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brin
02-06-2009, 11:52 AM
Am going to tile shower surround.
Should I remove plaster AND lath and put backer board on studs? Or just backerboard over plaster?
thanks

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bbcamp
02-06-2009, 02:44 PM
Depends, Brin. Are you going to keep the plaster in the rest of the bathroom? Is it flat, and in good condition? Do you have plan dealing with the exposed edges of the backerboard if you put it on top of the plaster?

If you plan to keep the plaster elsewhere, you can install 1/2" backerboard over some 15 lb tar paper or plastic sheeting directly on the plaster. You would use ""mud caps" to cover the edge. This gives the look of an old time mud shower that fits in with an older home.

Tool Guy - Kg
02-07-2009, 12:46 AM
If you do decide to remove the lath & plaster where you're installing the cement board, be prepared for a challenging time of neatly cutting the plaster. If you're using something like a sawzall, the saw is likely to vibrate the wooden lath enough to break some of the good plaster off. And with the lath & plaster being thicker than the cement board, you'll need to fur it out...typically with approximately 1/4" thick material. And.......because the plaster walls are not usually consistent in thickness, don't expect your cement board to be consistently flush with the remaining plaster surface. :)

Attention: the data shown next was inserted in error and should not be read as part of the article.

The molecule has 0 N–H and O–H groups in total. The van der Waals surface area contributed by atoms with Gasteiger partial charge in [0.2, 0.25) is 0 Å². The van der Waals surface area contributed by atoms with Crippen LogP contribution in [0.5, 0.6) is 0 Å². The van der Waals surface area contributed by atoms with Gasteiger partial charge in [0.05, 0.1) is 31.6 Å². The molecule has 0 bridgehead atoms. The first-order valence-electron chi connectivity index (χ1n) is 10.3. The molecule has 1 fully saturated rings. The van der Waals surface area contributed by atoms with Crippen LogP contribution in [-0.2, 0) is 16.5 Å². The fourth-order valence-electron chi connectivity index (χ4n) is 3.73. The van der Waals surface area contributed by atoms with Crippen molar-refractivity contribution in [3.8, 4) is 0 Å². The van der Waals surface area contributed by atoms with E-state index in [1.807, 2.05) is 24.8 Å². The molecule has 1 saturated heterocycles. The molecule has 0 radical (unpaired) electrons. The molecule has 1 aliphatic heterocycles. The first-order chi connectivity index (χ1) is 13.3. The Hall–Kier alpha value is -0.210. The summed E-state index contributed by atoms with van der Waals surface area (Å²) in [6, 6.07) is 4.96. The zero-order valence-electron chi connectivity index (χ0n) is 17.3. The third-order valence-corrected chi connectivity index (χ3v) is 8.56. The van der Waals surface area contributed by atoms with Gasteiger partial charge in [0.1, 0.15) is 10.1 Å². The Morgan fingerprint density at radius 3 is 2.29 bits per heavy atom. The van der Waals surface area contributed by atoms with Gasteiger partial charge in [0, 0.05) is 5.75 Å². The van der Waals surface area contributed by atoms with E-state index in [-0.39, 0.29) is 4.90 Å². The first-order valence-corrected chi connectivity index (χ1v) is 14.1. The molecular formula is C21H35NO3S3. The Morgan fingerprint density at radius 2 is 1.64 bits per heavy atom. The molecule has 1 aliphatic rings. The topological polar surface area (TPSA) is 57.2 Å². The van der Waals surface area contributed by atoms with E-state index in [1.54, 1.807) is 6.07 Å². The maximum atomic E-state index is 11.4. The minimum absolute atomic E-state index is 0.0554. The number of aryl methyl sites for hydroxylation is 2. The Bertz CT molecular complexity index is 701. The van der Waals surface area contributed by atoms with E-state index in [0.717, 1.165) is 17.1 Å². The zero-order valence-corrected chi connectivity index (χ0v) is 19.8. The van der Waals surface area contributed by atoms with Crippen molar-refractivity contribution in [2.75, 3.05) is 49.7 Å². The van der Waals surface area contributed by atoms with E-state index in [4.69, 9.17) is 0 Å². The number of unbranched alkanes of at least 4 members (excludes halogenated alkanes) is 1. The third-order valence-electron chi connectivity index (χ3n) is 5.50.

cleveman
02-07-2009, 05:19 AM
Think about what you want to do with the room long term.

Are there exterior walls which need to be insulated? Does the electrical need updating? I reckon you'll be adding some plumbing in that wall because I doubt you had a shower on plaster walls before.

Maybe you want to gut the plaster out of that bathroom and update everything which needs updating, then install backerboard and tile everything.

You may have some trouble at the doorway. You'll remove the door casing and set it aside. I'll bet that the backerboard plus mortar and tile will be close to being flush with the existing door jamb. If so, just re-attach the door casing to the door jamb (you won't be able to nail through the tile). If you re-use the old casing and it was mitered, you may have to cut all three pieces a bit smaller for the adjustment. If it wasn't mitered, then you'll just have to adjust it. If you use new casing, then you can just do what is necessary.

It's nice to have a first class bathroom and kitchen in a house, even if the rest of the house is dated.

Good luck.